A large solar array system requires a sizable capital investment, and associations sometimes choose to finance the system by taking out a loan. In New York, the interest-reduced loans soften the blow. Other financing options exist in both states, such as lease/buy arrangements and Power Purchase Agreements (PPA). With a PPA, the solar company finances, installs, and owns the system, but contracts with the building owner to sell the electricity at defined prices over a 20 year term.

Despite these challenges, solar energy is full of promise, even in existing co-ops and condos. Fortunately there are solar consultants and installation companies that are capable of addressing these issues and handling all design and permitting.

A properly designed solar energy system can supply electricity for 30 to 40 years. In the increasing uncertainty of the energy markets, a reliable long-term source of energy at a fixed cost is an attractive option.

George Engelbrecht is the co-op and condo specialist at The Solar Center, the largest solar installer in the tri-state region.

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8 Comments

  • Nuclear power is the way to go!
  • If we used nuclear power and it became wide spread than nuclear weapons would follow. Do we really want our waring countries to have that type of technology? We also need to find places to dump all the radio active waste which can stay active for thousands of years. I know i don't want my children to grow up in an radioactive environment.
  • Cheese has the right idea
  • I'm looking into a lease for a solar system that would provide power for the common electricity in my condo complex. It's been challenging to find the best option, and even financing isn't necessarily feasible, so a lease seems our best bet right now. Any advice and tips are appreciated, though!
  • Given that we will run out of oil, and that under the best of the studies onle about half of power requirment can be generated from sun/wind. Would you go dark or would you use nuclear?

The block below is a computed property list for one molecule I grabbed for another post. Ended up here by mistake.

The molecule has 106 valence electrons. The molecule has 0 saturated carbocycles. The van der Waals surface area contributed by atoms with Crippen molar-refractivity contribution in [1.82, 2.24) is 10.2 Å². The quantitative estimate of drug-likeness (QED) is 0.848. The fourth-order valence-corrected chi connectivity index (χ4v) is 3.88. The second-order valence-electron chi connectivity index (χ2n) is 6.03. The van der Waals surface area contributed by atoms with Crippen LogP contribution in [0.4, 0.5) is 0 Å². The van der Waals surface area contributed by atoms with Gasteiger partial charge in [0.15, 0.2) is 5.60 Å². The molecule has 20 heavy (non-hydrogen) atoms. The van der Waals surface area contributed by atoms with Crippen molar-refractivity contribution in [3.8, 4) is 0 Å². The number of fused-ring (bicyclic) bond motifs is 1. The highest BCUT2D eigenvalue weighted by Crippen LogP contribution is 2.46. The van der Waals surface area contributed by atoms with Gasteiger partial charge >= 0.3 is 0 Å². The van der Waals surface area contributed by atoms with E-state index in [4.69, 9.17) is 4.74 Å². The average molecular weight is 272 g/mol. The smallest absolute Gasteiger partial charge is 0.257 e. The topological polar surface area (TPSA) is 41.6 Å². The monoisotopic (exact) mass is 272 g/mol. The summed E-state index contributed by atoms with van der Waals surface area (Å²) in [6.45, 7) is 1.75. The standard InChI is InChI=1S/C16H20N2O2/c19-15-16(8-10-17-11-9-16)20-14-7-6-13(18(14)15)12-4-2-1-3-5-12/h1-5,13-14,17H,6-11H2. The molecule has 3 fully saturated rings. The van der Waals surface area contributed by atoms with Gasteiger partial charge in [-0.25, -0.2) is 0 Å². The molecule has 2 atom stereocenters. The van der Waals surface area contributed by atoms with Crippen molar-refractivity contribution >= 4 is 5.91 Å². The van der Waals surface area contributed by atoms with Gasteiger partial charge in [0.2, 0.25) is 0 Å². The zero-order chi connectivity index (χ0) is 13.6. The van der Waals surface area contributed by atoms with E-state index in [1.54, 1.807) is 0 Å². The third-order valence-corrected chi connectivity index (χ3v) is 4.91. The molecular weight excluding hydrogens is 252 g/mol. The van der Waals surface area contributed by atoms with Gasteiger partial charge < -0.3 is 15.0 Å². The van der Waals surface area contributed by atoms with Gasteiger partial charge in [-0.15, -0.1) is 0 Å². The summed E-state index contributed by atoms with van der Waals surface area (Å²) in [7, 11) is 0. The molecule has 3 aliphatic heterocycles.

• Here in Massachusetts, they have been telling condominiums that the breakeven for a solar project could be about 5-7 years for an outright purchase, but it would be closer to 15 years in a lease arrangement. I know not everyone can obtain financing, but it is worth it if you can.
  • As some folks point out, it is not sunny all the time. So you'll need to store some of the solar energy you enegrate during those sunny days. There are two ways to do this. First, you can install battery banks in your basement. You'll need to buy a lot of batteries, so that if you get several days of overcast weather, you still have electricity. You get to be completely separate from the electric utility, but you need to purchase and maintain and periodically replace a whole bunch of batteries.Second, in some places, you can effectively "spin the meter backwards." While this doesn't actually store the electricity, the electric company will, in some places, credit you for any extra electricity that you produce, allowing you to use it at night and during cloudy days. You'll not need to mess with the batteries, but you'll still be connected to the utility. For more info on this, you should do a search on "net metering."Unless you are very very committed to being off-grid, it is challenging (and expensive) to completely severe yourself from the electric company.
  • Solar (PV) is not as "green" as it seems. Substantial amount of energy is required in manufacturing and lot's of nasty chemicals used in the production of the panels. The panels retain a percentage of these chemicals. Disposal of the panels is an issue not yet widely addressed or acknowledged. It's the industries "dirty little secret". For those considering (PV) solar, suggest you consider collateral costs (after installation). Besides the "regular costs" (maintenance, service, repairs, upgrades, etc.). Need to take into consideration costs for removal/replacement of the panels to accommodate a roofing project. A cost that could equal 10-25% or more of the original installation. "Useful life" projections of 20-30 years are a bit optimistic. 15 year average would be more realistic and a good base to calculate simple, net return on investment (ROI). My advise, run ALL the numbers and don't get caught up in marketing hype. If you can recover your investment in 5-7 years and enjoy 10+ years of "income" (savings), less collateral costs and your ROI is reasonable, then you've come out ahead. But then again, could the resources have been used for other projects? (elevator modernization, exterior renovations, plumbing system upgrades, etc.). Capital improvements that would enhance the value of the property and increase enjoyment for the owners/residents. It's a great technology, but like all things, it has its limitations.